The Pubs of Putney

The Pubs of Putney

London lost 500 pubs last year. Across the country boozers are closing at the rate of 30 a week. With the rise of fast  and slow food, coffee shops and the rest something  had to give. 40 years when I first came to Putney there were at most four restaurants, now there are over fifty. Nine or ten coffee shops have also established themselves. But our pubs have held up well. We have lost the White Lion,The Quill,the Cyclists Rest,the Northumberland Arms and the Castle,but gained through development of the river front The Boathouse and The Rocket.

While some gastro pubs such as the Arab Boy,Spencer,Dukes and the Queen Adelaide have flourished , others  sticking to beer such as the Cats Back and the Bricklayers have struggled. Some such as the Fox and Coat and Badge do well out of  sporting events ,the Half Moon as an entertainment venue still pulls them in.  Weatherspoons Railway and Rocket pubs do well on their pricing. over One reason for success of Putney pubs is that the town has become a centre for the recreational, leisure and night economy.

In terms of development its interesting to note that the lost pubs have become an art gallery, a supermarket, a row of town houses,a furniture shop and one is still empty with plans to turn it into a hotel.

Hilaire Belloc warned  1912 “When you have lost your inns, drown yourselves, for you will have lost the last of England.” As always Belloc is  on the money and over the top. In Febuary 1946 George Orwell wrote his famous essay Moon under Water about what made his perfect pub. How dated it is. His  must have seven points are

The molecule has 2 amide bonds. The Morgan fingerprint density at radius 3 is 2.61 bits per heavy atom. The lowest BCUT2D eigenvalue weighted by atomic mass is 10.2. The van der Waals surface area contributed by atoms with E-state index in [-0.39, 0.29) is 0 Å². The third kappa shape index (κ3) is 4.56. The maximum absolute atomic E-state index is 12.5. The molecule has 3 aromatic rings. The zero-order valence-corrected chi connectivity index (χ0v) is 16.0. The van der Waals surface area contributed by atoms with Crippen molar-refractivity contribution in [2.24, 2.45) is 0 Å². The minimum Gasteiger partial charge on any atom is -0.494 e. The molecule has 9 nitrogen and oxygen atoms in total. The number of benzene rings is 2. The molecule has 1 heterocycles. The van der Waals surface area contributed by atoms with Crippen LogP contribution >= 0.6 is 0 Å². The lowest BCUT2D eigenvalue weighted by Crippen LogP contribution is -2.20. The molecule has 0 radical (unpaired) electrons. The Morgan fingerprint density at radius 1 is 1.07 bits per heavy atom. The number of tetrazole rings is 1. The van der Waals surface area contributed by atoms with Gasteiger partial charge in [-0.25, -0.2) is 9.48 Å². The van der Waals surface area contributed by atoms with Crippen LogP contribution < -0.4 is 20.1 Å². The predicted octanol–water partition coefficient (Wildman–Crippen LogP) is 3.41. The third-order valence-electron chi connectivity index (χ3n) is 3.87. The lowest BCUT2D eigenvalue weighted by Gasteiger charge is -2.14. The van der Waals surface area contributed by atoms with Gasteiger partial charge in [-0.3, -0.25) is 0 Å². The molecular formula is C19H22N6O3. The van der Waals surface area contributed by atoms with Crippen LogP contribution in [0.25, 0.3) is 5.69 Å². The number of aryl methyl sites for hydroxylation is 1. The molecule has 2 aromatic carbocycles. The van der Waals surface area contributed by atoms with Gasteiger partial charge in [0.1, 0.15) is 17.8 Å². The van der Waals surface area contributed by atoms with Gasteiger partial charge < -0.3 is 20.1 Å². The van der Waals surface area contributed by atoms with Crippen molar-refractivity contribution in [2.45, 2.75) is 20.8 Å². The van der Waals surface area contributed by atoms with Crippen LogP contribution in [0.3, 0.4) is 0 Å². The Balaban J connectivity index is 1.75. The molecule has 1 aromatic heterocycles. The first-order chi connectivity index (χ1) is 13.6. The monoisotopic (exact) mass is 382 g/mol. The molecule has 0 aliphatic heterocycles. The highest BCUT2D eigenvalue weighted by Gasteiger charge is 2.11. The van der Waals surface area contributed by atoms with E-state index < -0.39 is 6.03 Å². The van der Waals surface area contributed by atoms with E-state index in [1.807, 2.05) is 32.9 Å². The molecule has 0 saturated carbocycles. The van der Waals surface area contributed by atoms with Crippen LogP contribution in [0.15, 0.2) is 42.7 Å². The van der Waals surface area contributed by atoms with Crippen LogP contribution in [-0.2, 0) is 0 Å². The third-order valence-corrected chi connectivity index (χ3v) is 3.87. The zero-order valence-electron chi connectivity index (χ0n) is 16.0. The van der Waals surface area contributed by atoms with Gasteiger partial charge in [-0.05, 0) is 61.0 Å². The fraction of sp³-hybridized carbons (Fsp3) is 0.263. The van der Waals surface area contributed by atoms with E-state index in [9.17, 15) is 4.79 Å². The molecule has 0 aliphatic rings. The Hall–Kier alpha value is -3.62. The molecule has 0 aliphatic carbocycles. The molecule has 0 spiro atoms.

Comfortable and ugly Victorian architecture. Most successful pubs now have a much lighter brighter feel which reflects the less guilt and class ridden, less exclusivelly  male  environment.

Good fire. The only pub I know in Putney with an open fire ,the Bricklayers is in real jeopardy. But Orwell was writing before central heating.

Games only in the public bar. Games(darts, crib, skittles) have all but died out in pubs.

No radio or piano. Few pubs today exist without a   TV

Middleaged bar maids who know their customers names. The staff in London pubs is usually  young ,often foreign and always changing. Here again in Putney the  Bricklayers is the exception.

Must sell tobacco as well as cigarettes. Orwell whose smoking killed him would have been shocked at the modern status of smoking especially in pubs.

Good solid meals for three shillings(15p). Except for the multiple of 70(£11) in the price here at least Orwell would have been happy in a modern pub.




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